The consequences of insomnia during the day translate into a decrease in energy, a feeling of fatigue, drowsiness, etc. This state has a negative impact on job performance and increases the risk of medical illnesses.

“Insomnia is also one of the most common sleep disorders in the general population. About 10-30% of the population suffers from this problem ”.

About 80% of people have suffered from insomnia at some time in their life. Its prevalence is high and usually causes deterioration in the physical, social and psychological life of the person who suffers it.

There are many factors that influence the appearance of this type of disorder. Normally the most frequent causes are: stress, physical illnesses (diabetes, asthma, hypertension …) and psychological illnesses (anxiety, depression …), some medications (such as antidepressants), environmental factors, (noises, too strong lights …), bad habits, etc.

The treatment of insomnia can be pharmacological or non-pharmacological. Psychological therapy can help establish good sleep hygiene and address the person’s problems. Thanks to this, the patient can improve their lifestyle and the emotional situations that influence their insomnia.

Regarding pharmacological treatment, the use of drugs with hypnotic properties is common. Benzodiazepines are often prescribed quite frequently in these cases. However, these should always be prescribed by a doctor and their use should be temporary.

“The use of benzodiazepines to treat insomnia should be for short periods of time and always supervised by a doctor.”

In the long term, benzodiazepines create dependence, tolerance and withdrawal syndrome. Although there are non-benzodiazepine drugs (zolpidem, zaleplon and zopliclone) that do not have such harmful effects, their use should not be chronic either.

Hypersomnia disorder.

Hypersomnia occurs when the person feels excessive drowsiness during their activity state. Although they have slept many hours, the individual is sleepy practically all day.

“In hypersomnia, sleep, despite having been prolonged, is not restorative.”

In hypersomnia, difficulties often appear to get going once you have woken up. This continuous state of drowsiness causes difficulties in the personal, work, social area, etc.

There is a feeling of inability to be awake when needed. As a result, day-to-day activities are magnified and put a strain on the person. Although some with this problem can fall asleep easily, they have a hard time getting up and being active during the day.

The consequences that can be derived from this are: drowsiness, motor clumsiness, irritability, memory deficits, spatial disorientation, feelings of dizziness, etc.

Drowsiness causes personal, work and social difficulties.

Today, hypersomnia is often caused by chronic sleep deprivation. Due to the frenetic pace of our society, this deprivation occurs “voluntarily”. The demands of the work, social, family world … subtract many individuals from hours of rest. It is important to know that this sleep deprivation is cumulative. That is, until the subject does not cover the necessary hours of sleep, he does not improve.

If a person suffers from hypersomnia and there is no sleep deprivation, there may be alterations in the Central Nervous System. It can also happen that it is associated with psychological problems (depression, bipolar disorder …) that affect this state of constant drowsiness.

Since hypersomnia is usually associated with psychological and environmental difficulties, its treatment is usually without drugs. It is important to implement good habits and healthy behaviors regarding sleep. A good diet, regular exercise, going to the psychologist if we have emotional difficulties, having a reasonable sleep schedule, etc. can help reduce hypersomnia.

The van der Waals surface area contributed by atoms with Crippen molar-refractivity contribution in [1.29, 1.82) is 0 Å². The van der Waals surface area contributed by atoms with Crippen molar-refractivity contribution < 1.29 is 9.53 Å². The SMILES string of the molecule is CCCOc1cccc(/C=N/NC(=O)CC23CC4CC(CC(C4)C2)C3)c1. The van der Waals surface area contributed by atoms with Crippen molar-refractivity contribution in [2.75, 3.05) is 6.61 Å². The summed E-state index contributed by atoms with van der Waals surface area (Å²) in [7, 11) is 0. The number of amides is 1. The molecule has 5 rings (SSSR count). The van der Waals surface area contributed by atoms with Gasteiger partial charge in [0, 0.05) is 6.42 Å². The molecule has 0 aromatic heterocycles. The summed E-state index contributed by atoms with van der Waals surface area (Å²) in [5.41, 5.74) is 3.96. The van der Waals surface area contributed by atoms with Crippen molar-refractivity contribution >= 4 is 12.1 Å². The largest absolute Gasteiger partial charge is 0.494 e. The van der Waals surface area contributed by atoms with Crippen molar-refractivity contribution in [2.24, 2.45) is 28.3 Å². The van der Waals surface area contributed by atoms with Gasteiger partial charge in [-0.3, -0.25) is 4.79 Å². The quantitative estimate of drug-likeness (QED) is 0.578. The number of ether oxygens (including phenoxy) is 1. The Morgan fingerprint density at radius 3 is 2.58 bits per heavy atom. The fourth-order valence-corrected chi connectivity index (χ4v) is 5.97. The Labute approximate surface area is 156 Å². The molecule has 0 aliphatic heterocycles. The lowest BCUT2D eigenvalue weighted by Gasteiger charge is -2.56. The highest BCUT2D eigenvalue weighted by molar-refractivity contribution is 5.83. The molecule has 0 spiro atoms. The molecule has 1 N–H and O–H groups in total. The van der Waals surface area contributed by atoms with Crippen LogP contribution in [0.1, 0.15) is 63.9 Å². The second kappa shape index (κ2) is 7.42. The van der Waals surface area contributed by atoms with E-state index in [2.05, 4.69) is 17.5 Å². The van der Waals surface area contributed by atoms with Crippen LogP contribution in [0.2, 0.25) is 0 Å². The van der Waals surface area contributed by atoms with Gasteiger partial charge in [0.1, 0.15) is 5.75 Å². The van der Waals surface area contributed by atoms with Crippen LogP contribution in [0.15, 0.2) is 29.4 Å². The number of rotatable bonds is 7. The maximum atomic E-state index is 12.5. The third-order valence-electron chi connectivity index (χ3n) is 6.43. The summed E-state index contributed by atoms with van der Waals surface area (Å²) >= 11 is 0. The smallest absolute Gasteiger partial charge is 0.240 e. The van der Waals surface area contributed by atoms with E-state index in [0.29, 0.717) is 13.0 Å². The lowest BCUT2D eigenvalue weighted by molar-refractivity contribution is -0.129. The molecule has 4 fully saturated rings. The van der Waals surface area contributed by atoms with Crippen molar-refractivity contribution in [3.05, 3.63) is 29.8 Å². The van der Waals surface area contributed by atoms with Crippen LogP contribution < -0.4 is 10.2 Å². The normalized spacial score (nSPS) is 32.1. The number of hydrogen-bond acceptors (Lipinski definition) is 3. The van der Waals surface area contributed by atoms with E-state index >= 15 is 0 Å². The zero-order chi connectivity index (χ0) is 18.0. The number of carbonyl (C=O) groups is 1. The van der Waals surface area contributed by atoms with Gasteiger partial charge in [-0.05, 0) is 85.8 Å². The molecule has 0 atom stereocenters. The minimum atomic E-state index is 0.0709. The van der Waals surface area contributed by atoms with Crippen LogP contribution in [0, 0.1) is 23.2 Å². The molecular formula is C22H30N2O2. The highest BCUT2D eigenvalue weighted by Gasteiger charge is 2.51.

Narcolepsy

Narcolepsy is a complex disorder that is not very common in the general population. Its prevalence is 0.09% and it usually has a considerable genetic component. It is a characteristic sleep disorder of the REM stage and is normally characterized by:

  • A significant daytime sleepiness where the person may fall asleep involuntarily (uncontrollable sleep attacks).
  •  A sudden and bilateral loss of voluntary muscle tone. This is known as cataplexy. This may or may not occur at the same time as the sleep attacks.
  • Auditory, visual, tactile hallucinations can occur … before the person falls asleep (hypnagogic hallucinations). They are usually very diverse in nature and tend to occur at the beginning of sleep.
  • The person may suffer from sleep paralysis (inability to move once awake, usually with hallucinations).

Now, not all people with narcolepsy have these four symptoms.

“What most characterizes narcolepsy is persistent daytime sleepiness and the appearance of unstoppable sleep attacks.”

Before these appear, there is usually a phase of intense drowsiness along with vision problems (double vision and / or blurred vision). This phase usually lasts less than 20 minutes. When the person falls asleep and wakes up, the feeling of drowsiness diminishes, but only temporarily.

The frequency of these sleep attacks are highly variable. There are subjects who suffer them about 10 times a day, others just have one a month. In its treatment, the use of stimulant drugs is very common. The most used tend to increase the levels of brain monoamines. REM sleep suppressing drugs can also be used .

In narcolepsy, unstoppable sleep attacks appear.

In a second part we will deal with other sleep disorders that may appear associated with other pathologies.

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Alexa Clark specializes in Cognitive Behavioral Therapy. She has experience in listening and welcoming in Individual Therapy and Couples Therapy. It meets demands such as generalized anxiety, professional, love and family conflicts, stress, depression, sexual dysfunction, grief, and adolescents from 15 years of age. Over the years, She felt the need to conduct the psychotherapy sessions with subtlety since She understands that the psychologist acts as a facilitator of self-understanding and self-acceptance, valuing each person's respect, uniqueness, and acceptance.